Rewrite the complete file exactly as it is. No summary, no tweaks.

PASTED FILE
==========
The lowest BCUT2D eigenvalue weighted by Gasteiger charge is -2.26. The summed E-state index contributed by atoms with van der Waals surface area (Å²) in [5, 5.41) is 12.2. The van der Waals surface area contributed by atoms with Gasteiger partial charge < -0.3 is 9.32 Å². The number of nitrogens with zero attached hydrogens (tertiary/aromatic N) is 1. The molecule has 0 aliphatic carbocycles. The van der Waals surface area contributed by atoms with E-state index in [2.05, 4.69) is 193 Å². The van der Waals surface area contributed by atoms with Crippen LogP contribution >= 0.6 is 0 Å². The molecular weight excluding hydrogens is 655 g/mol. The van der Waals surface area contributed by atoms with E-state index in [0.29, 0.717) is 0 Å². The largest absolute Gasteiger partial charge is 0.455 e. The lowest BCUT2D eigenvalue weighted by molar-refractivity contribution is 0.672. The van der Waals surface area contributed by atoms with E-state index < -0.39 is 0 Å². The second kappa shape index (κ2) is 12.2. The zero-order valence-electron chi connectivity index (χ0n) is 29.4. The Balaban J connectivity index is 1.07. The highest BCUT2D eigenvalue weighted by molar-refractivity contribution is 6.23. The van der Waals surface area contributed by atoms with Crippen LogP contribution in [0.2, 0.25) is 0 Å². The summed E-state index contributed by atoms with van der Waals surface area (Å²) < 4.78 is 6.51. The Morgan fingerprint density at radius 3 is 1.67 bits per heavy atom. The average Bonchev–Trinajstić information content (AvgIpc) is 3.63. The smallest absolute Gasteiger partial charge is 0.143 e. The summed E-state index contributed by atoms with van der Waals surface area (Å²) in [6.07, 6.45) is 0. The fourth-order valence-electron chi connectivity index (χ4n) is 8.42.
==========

The lowest BCUT2D eigenvalue weighted by Gasteiger charge is -2.26. The summed E-state index contributed by atoms with van der Waals surface area (Å²) in [5, 5.41) is 12.2. The van der Waals surface area contributed by atoms with Gasteiger partial charge < -0.3 is 9.32 Å². The number of nitrogens with zero attached hydrogens (tertiary/aromatic N) is 1. The molecule has 0 aliphatic carbocycles. The van der Waals surface area contributed by atoms with E-state index in [2.05, 4.69) is 193 Å². The van der Waals surface area contributed by atoms with Crippen LogP contribution >= 0.6 is 0 Å². The molecular weight excluding hydrogens is 655 g/mol. The van der Waals surface area contributed by atoms with E-state index in [0.29, 0.717) is 0 Å². The largest absolute Gasteiger partial charge is 0.455 e. The lowest BCUT2D eigenvalue weighted by molar-refractivity contribution is 0.672. The van der Waals surface area contributed by atoms with E-state index < -0.39 is 0 Å². The second kappa shape index (κ2) is 12.2. The zero-order valence-electron chi connectivity index (χ0n) is 29.4. The Balaban J connectivity index is 1.07. The highest BCUT2D eigenvalue weighted by molar-refractivity contribution is 6.23. The van der Waals surface area contributed by atoms with Crippen LogP contribution in [0.2, 0.25) is 0 Å². The summed E-state index contributed by atoms with van der Waals surface area (Å²) < 4.78 is 6.51. The Morgan fingerprint density at radius 3 is 1.67 bits per heavy atom. The average Bonchev–Trinajstić information content (AvgIpc) is 3.63. The smallest absolute Gasteiger partial charge is 0.143 e. The summed E-state index contributed by atoms with van der Waals surface area (Å²) in [6.07, 6.45) is 0. The fourth-order valence-electron chi connectivity index (χ4n) is 8.42.